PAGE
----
I have the road bike I want , I have the hybrid I want , and I have the cheap and nasty hardtail 29er .
BUT, I freekin lust after a cheap steel rigid 1 x 9/10, 29er .
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Old 04-21-14, 07:34 AM   #15
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Right - I cannot see spending $5k on a bike either, but have no judgement on someone who want's to. It's their money, and their ride. I opted for tires on my road bike (on sale) and wow what a nice ride. I can do a lot of tires to make up the difference between a $1200 road bike and a 5k road bike, if it's just the comfortable ride.
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Old 04-21-14, 07:45 AM   #16
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...

Within the hybrid realm what would be quantifiably better on a more expensive bike than my Giant?
Sorry I got tied up with all the responses and just noticed this was your actual question.
What oddjob2 said is your answer.
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Old 04-21-14, 07:45 AM   #17
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Keith Bontrager summed it up best:

"Strong. Light. Cheap. Pick two."

Whether it matters to you is your own decision
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Old 04-21-14, 08:29 AM   #18
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though shifting production abroad, tries to make all 3 a bit more of a mix, with the family name owned by Trek these days ..
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Old 04-21-14, 08:56 AM   #19
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The bottom line a $500-800 price range bike can still be a very nice ridable bike. I do a 30-50 mile ride every weekend on my $650 Kona Splice and average 15-18 mph, and sometimes pass guys on expensive road bikes.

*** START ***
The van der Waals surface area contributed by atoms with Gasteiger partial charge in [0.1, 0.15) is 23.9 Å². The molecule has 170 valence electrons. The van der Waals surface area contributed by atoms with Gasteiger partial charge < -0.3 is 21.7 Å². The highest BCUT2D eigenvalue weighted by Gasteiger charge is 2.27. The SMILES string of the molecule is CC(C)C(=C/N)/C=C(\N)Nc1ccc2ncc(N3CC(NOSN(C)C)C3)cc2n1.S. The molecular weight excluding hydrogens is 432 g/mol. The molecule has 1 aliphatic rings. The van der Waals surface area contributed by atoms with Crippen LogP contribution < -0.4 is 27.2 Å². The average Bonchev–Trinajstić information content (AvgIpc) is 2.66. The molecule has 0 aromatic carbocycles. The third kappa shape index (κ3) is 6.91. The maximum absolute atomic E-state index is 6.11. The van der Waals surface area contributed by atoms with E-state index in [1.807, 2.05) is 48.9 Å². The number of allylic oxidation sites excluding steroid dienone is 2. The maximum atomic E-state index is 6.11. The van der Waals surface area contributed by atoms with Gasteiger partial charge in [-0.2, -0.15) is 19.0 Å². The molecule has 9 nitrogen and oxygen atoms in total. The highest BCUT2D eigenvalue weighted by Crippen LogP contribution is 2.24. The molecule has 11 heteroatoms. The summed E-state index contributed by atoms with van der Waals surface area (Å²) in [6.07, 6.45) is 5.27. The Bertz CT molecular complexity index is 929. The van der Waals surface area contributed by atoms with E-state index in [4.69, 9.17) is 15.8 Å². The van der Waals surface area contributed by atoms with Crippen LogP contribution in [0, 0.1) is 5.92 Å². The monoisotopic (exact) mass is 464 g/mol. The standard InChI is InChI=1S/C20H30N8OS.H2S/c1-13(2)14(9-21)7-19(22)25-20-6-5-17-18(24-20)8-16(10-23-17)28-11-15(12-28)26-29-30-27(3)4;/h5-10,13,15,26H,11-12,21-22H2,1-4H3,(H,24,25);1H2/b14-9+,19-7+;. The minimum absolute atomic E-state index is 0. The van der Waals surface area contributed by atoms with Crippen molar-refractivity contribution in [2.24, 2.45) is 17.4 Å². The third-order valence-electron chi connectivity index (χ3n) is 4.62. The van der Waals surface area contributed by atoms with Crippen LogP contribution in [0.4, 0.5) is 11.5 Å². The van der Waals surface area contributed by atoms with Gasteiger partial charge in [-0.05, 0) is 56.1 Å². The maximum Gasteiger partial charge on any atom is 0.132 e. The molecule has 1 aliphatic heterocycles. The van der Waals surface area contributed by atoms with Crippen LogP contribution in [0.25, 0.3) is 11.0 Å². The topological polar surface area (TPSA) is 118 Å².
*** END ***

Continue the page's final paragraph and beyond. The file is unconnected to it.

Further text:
A more expensive bike will get you a lighter frame along with better components and a cooler look. If you like your bike and its comfortable for you to ride, enjoy it and keep it.
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Old 04-21-14, 09:27 AM   #20
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though shifting production abroad, tries to make all 3 a bit more of a mix, with the family name owned by Trek these days ..
Well, he did say that before Trek sucked all the soul out of the brand.

But yeah, it is a rather idealistic statement. There have been many, many expensive, light, and weak cycling products over the years
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Old 04-21-14, 10:19 AM   #21
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Keith was a guy building bikes in a 2 car garage , then got bigger , then got an offer

retirement pension deal no doubt .. . the Trek company absorbed Klein and Fisher too

LeMond was an irritant ... after a while , so they dropped that deal..
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Old 04-21-14, 03:43 PM   #22
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Carbon frames can be engineered to flex in a way that provides a smoother more comfortable ride.
Carbon does not have a monopoly on this. The most comfortable bikes I've ever owned have been steel, plus no dead feel often found with carbon frames. Granted carbon can be made lighter, but I don't race so a bit more weight does not matter to me.
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Old 04-22-14, 09:29 AM   #23
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You got a lot of bike for $440.00 and it was a good deal if it does what you want it to. Which is to say if you enjoyed the last ride and look forward to the next ride then you really don't need to spend more money.
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Old 04-22-14, 10:57 AM   #24
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You got a lot of bike for $440.00 and it was a good deal if it does what you want it to. Which is to say if you enjoyed the last ride and look forward to the next ride then you really don't need to spend more money.
+1
I spent a lot of time wondering if I made the right choice, and whether I should upgrade etc. Then I discovered that the more I ride, the less I want to upgrade or change my bike - it is only when I am not riding lots that I start looking at bike shops. So the solution for me was quite simple - ride lots, ride frequently - and since I am back to commuting by bike, this is daily
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Old 04-22-14, 12:18 PM   #25
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...Nobody really notices, but I sure feel more smug.